Chemical composition effects on the fracture of polystyrene-block-poly(methyl methacrylate)block copolymers

Authors

  • Won Kim,

    1. Department of Chemistry and Chemical Biology, Rensselaer Polytechnic Institute,110 8th Street, Troy, New York 12180
    2. Department of Chemical and Biological Engineering, Rensselaer Polytechnic Institute,110 8th Street, Troy, New York 12180
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  • Junwon Han,

    1. Department of Chemistry and Chemical Biology, Rensselaer Polytechnic Institute,110 8th Street, Troy, New York 12180
    2. Department of Chemical and Biological Engineering, Rensselaer Polytechnic Institute,110 8th Street, Troy, New York 12180
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  • Chang Y. Ryu,

    Corresponding author
    1. Department of Chemistry and Chemical Biology, Rensselaer Polytechnic Institute,110 8th Street, Troy, New York 12180
    2. Department of Chemical and Biological Engineering, Rensselaer Polytechnic Institute,110 8th Street, Troy, New York 12180
    • Department of Chemistry and Chemical Biology, Rensselaer Polytechnic Institute, 110 8th Street, Troy, New York 12180
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  • Hoichang Yang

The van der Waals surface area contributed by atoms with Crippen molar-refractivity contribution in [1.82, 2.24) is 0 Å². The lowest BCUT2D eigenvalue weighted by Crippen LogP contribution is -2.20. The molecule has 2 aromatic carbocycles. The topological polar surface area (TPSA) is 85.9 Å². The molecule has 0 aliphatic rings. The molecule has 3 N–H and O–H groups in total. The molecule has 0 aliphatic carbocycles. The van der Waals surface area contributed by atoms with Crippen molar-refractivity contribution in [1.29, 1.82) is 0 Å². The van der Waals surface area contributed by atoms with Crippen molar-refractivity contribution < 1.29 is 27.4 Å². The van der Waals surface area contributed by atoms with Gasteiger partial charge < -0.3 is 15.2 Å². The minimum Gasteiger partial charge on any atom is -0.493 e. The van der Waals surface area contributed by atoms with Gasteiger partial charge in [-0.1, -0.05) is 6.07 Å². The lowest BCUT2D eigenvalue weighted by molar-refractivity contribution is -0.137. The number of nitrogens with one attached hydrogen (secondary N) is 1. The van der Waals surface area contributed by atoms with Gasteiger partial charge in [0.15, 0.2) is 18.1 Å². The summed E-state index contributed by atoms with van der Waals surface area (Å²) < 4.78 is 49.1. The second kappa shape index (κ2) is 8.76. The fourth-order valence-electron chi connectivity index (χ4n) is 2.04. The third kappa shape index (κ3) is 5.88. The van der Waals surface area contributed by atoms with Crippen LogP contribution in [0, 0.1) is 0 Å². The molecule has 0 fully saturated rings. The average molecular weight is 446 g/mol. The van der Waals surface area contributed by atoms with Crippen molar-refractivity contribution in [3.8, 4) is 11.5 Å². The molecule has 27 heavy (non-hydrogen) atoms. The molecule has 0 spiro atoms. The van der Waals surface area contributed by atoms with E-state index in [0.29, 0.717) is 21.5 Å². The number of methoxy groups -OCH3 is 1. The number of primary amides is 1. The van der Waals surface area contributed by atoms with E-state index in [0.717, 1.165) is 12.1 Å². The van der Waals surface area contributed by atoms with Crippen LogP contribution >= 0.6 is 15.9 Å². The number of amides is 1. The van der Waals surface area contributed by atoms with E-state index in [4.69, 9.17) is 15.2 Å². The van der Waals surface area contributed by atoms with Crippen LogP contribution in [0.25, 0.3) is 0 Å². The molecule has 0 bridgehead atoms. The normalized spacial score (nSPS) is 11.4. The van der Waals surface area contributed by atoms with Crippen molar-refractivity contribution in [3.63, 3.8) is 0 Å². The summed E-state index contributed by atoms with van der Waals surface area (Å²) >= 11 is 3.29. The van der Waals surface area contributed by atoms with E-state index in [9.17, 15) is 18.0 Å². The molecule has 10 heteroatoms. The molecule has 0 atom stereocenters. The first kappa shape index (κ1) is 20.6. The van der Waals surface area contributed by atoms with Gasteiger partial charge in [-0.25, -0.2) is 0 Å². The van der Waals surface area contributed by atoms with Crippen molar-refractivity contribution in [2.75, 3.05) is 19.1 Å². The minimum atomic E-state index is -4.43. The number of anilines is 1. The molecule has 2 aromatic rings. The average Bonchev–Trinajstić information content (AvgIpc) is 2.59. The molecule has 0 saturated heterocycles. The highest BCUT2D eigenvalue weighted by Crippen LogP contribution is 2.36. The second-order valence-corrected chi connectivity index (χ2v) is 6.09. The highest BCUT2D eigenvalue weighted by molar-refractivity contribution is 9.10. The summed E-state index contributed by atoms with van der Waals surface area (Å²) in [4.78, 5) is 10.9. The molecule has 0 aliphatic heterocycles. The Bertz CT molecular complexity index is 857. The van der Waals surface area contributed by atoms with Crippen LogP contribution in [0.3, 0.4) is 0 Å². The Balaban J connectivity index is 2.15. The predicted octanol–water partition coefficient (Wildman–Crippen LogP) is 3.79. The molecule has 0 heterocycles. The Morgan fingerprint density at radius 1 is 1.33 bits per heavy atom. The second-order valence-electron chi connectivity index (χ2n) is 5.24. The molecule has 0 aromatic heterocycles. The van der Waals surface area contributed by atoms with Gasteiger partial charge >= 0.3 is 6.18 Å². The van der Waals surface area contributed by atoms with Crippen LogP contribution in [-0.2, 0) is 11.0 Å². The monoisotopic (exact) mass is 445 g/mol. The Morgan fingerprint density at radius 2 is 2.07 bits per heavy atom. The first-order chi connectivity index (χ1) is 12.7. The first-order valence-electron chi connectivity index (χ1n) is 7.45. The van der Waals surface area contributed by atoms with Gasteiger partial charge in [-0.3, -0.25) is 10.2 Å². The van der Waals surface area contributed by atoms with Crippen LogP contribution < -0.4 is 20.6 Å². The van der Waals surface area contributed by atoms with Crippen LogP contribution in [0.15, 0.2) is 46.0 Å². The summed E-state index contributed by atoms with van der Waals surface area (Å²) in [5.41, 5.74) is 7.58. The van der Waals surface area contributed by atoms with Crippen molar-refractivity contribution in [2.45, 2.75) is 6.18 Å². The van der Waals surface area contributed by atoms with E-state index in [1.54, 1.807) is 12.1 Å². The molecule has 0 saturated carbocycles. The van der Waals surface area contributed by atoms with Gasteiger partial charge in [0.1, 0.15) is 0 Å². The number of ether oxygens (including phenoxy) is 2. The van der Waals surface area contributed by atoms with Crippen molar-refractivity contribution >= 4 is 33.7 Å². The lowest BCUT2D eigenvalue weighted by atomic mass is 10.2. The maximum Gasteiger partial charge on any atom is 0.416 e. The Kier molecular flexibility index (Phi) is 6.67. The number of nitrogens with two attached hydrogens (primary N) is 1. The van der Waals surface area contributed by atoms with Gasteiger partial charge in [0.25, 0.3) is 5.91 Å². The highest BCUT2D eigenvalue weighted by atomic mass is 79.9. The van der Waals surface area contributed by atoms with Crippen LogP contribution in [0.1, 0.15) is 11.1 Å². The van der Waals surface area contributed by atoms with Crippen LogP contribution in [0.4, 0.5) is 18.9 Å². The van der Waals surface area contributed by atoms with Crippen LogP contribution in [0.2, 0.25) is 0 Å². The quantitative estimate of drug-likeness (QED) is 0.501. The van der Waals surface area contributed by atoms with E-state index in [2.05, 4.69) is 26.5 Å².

1. Rensselaer Nanotechnology Center, Rensselaer Polytechnic Institute, 110 8th Street, Troy, New York 12180
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Abstract

The crazing and fracture behaviors of glassy–glassy block copolymers were investigated for polystyrene-block-poly(methyl methacrylate) (PS-b-PMMA) diblock copolymers that had similar overall molecular weights but different poly(methyl methacrylate) (PMMA) molar fractions. A liquid chromatography technique was applied to separate as-synthesized PS-b-PMMA [(1) weight-average molecular weight (Mw) = 94,000 g/mol and PMMA molar fraction = 0.35 and (2) Mw = 65,000 g/mol and PMMA molar fraction = 0.28] into three fractions with different chemical compositions. With a copper-grid technique, the fracture behaviors of 0.5-μm-thick PS-b-PMMA films were studied as a function of the applied strain. For the higher Mw PS-b-PMMA samples, the median strains at crazing and fibril breakdown increased with an increase in the PMMA molar fraction from 0.24 to 0.46, corresponding to an increase in the chain entanglements in the PMMA domains. In contrast, for the lower Mw samples, the two values were not significantly changed even when the PMMA molar fraction was varied from 0.16 to 0.35. Mw of the minor component in PS-b-PMMA played a critical role in controlling the fracture behaviors of the block copolymers. Specifically, Mw/Me of the minor component (where Me is the molecular weight between entanglements) had to be roughly larger than 2 for the block copolymers to sustain sufficient strains before fracture. © 2006 Wiley Periodicals, Inc. J Polym Sci Part B: Polym Phys 44: 3612–3620, 2006

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